Data visualisation doesn’t stop with static images. Dynamic and interactive dashboards are much more powerful for both audit and management. They can be custom-designed and passed on to the client. Dashboards can support continuous risk monitoring, sampling, and auditing. Some auditors fear this is too close to performing management roles, but if handled carefully, it increases our attentiveness to changing conditions.
5. Process Mining
Both data analytics and process mining involve the analysis of data, but the latter is a particular application to business processes. Process mining can highlight how routine processes (such as accounts payable) are working while identifying bottlenecks, deviations, single points of failure, inefficiencies, and potential circumvention of key controls. While data analytics can help you find the needle in the haystack, process mining will help you find how the needle got there in the first place.
Process mining technologies (e.g., Celonis, Microsoft Process Advisor, SAP Signavio) are highly useful when conducting walk-throughs, enabling users to view and evaluate whole datasets over multiple years. Like dashboards, these tools can be left with the business for continuous application.
6. Data Science, Cognitive Analytics, and Large Language Models (LLMs)
The recent technological advancements in the field of AI are fundamentally reshaping how organisations operate. Although usually late adopters, internal auditors are increasingly leveraging these advancements to refine their methodologies, improve efficiency, and broaden their risk assessment capabilities. Key among these advancements are data science, machine learning (ML), cognitive analytics, and Large Language Models (LLMs).
Utilising data science techniques, internal audit functions can identify and predict patterns, trends, and anomalies in structured and unstructured data. This capability to uncover the hidden narratives within the data enables auditors to identify potential risks and issues before they manifest into significant problems.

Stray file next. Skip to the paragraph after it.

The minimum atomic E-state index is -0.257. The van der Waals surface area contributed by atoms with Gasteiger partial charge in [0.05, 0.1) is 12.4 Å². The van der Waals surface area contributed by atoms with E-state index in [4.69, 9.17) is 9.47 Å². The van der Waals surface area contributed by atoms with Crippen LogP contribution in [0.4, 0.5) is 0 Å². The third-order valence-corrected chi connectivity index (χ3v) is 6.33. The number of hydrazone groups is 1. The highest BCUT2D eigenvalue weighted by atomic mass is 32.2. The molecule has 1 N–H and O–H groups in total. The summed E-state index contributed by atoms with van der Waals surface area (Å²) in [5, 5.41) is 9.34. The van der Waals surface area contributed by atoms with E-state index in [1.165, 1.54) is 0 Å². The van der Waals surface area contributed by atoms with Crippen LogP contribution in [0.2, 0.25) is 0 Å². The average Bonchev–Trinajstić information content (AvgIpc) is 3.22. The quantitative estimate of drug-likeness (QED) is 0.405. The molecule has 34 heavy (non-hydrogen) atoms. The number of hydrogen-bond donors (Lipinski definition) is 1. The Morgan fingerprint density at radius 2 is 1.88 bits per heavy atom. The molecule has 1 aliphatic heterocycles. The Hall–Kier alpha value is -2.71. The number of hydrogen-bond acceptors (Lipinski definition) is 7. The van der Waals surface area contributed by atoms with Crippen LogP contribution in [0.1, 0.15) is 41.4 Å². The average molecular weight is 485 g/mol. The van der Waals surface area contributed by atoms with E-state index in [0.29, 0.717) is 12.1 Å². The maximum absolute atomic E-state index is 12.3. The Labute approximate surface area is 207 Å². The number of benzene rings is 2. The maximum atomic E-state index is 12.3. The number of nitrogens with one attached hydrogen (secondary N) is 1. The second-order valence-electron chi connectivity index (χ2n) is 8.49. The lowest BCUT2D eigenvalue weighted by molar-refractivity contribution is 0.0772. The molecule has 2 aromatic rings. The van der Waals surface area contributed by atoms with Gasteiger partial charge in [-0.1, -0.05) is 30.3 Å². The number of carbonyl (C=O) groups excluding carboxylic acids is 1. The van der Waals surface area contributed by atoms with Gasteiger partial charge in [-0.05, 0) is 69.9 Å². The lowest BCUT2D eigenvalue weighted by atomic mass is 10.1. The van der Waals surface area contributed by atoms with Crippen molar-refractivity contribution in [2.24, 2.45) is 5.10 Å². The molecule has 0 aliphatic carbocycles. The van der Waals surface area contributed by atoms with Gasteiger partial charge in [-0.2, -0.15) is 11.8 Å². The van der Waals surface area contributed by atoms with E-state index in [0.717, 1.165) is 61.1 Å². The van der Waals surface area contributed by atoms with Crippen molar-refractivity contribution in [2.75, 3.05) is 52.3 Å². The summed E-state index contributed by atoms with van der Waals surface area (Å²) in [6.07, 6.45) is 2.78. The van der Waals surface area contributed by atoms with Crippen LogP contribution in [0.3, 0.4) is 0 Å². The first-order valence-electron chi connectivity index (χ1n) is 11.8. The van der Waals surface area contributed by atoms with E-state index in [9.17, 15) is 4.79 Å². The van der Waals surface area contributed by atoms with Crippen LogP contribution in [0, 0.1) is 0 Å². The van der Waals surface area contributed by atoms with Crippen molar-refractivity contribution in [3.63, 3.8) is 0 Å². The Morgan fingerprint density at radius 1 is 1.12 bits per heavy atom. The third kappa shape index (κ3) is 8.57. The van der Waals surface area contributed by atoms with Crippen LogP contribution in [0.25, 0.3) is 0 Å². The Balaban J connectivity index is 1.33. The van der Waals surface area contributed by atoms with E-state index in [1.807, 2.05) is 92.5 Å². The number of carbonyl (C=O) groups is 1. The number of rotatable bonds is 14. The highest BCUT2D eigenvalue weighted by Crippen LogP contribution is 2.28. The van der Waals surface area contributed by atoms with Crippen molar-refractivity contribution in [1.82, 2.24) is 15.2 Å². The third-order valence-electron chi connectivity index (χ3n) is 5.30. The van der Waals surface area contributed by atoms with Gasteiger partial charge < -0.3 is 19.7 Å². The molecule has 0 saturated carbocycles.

Cognitive analytics is the application of AI and ML to extrapolate historical, formulating intelligent predictions with applications for dynamic risk assessment by forecasting where errors, noncompliance, and other weaknesses might occur.
LLMs like ChatGPT, trained on vast datasets, can generate human-like text, enabling them to perform a broad range of tasks such as answering questions, writing reports, summarising text, and even generating code. In the context of internal audit, the possibilities are endless. One particularly potent use case for LLMs could be to review and interpret complicated policies and procedures and to provide clear, understandable explanations.
7. Robotic Process Automation (RPA)
RPA software such as UiPath or Power Automate can be used to automate manual activities, freeing up audit time for more complex, high-value tasks. They offer ready-to-use interfaces to build scripts and run tests for deviations over multiple transactions with the advantage of keeping data together as one source of truth.
Cloud-based audit management technology can harness RPA to streamline the audit process from end to end by automating workflows and routine tasks, such as updating records, preparing documents, generating standard reports, and sending emails. Advantages include superior document management, real-time collaboration, automated workpapers, remote monitoring, enhanced security, and seamless stakeholder communication.
Strategizing Your Adoption of Technology
We encourage you to make technology adoption one of your top priorities.
- Take a planned approach.
- Embrace change.
- Experiment with technology and be playful, involving everyone.
- Secure buy-in.
- Be mindful of the importance of integration of datasets and technologies, security requirements, and compliance with regulations.
- Add more value by passing tools back to the client.
ChatGPT won’t make you redundant. Technology like it will take on administrative tasks, but the human element of critical thinking is the creative spark behind meaningful insight. Remember, the most important part of a stethoscope is what’s between the earpieces.
Enjoy the journey.
Al Mawji, CMIIA, is a Senior Director, Partnerships UK&I at AuditBoard. An experienced audit and risk professional with over 20 years of experience, Al spent the last 10 years as a Chief Internal Auditor at Brookfield Asset Management in New York. Connect with Al on LinkedIn.
Alex Psarras is an Associate Director in Internal Audit and Financial Advisory at Protiviti. Since 2010, he has been working closely with clients to align internal audit and GRC functions with their objectives, helping them bridge the gap between risk, data, and technology. Connect with Alex on LinkedIn.